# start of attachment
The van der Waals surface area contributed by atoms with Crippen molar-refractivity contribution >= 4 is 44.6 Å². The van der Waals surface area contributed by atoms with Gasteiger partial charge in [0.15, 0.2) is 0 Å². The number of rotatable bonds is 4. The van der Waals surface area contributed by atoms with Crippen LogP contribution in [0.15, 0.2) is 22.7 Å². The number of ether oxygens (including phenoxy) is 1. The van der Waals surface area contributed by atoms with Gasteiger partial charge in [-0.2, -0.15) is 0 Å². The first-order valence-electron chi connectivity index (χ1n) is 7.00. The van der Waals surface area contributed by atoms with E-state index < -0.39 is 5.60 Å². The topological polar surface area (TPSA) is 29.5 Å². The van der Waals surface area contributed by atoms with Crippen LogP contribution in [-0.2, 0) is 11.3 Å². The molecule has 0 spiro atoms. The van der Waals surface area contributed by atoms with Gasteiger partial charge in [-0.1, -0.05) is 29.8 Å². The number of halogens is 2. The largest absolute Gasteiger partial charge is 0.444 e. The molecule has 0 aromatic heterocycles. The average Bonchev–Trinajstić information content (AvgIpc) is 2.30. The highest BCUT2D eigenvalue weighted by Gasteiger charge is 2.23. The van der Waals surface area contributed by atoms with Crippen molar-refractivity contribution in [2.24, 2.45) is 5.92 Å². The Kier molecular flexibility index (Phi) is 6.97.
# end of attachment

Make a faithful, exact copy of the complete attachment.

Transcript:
The van der Waals surface area contributed by atoms with Crippen molar-refractivity contribution >= 4 is 44.6 Å². The van der Waals surface area contributed by atoms with Gasteiger partial charge in [0.15, 0.2) is 0 Å². The number of rotatable bonds is 4. The van der Waals surface area contributed by atoms with Crippen LogP contribution in [0.15, 0.2) is 22.7 Å². The number of ether oxygens (including phenoxy) is 1. The van der Waals surface area contributed by atoms with Gasteiger partial charge in [-0.2, -0.15) is 0 Å². The first-order valence-electron chi connectivity index (χ1n) is 7.00. The van der Waals surface area contributed by atoms with E-state index < -0.39 is 5.60 Å². The topological polar surface area (TPSA) is 29.5 Å². The van der Waals surface area contributed by atoms with Crippen LogP contribution in [-0.2, 0) is 11.3 Å². The molecule has 0 spiro atoms. The van der Waals surface area contributed by atoms with Gasteiger partial charge in [-0.1, -0.05) is 29.8 Å². The number of halogens is 2. The largest absolute Gasteiger partial charge is 0.444 e. The molecule has 0 aromatic heterocycles. The average Bonchev–Trinajstić information content (AvgIpc) is 2.30. The highest BCUT2D eigenvalue weighted by Gasteiger charge is 2.23. The van der Waals surface area contributed by atoms with Crippen molar-refractivity contribution in [2.24, 2.45) is 5.92 Å². The Kier molecular flexibility index (Phi) is 6.97.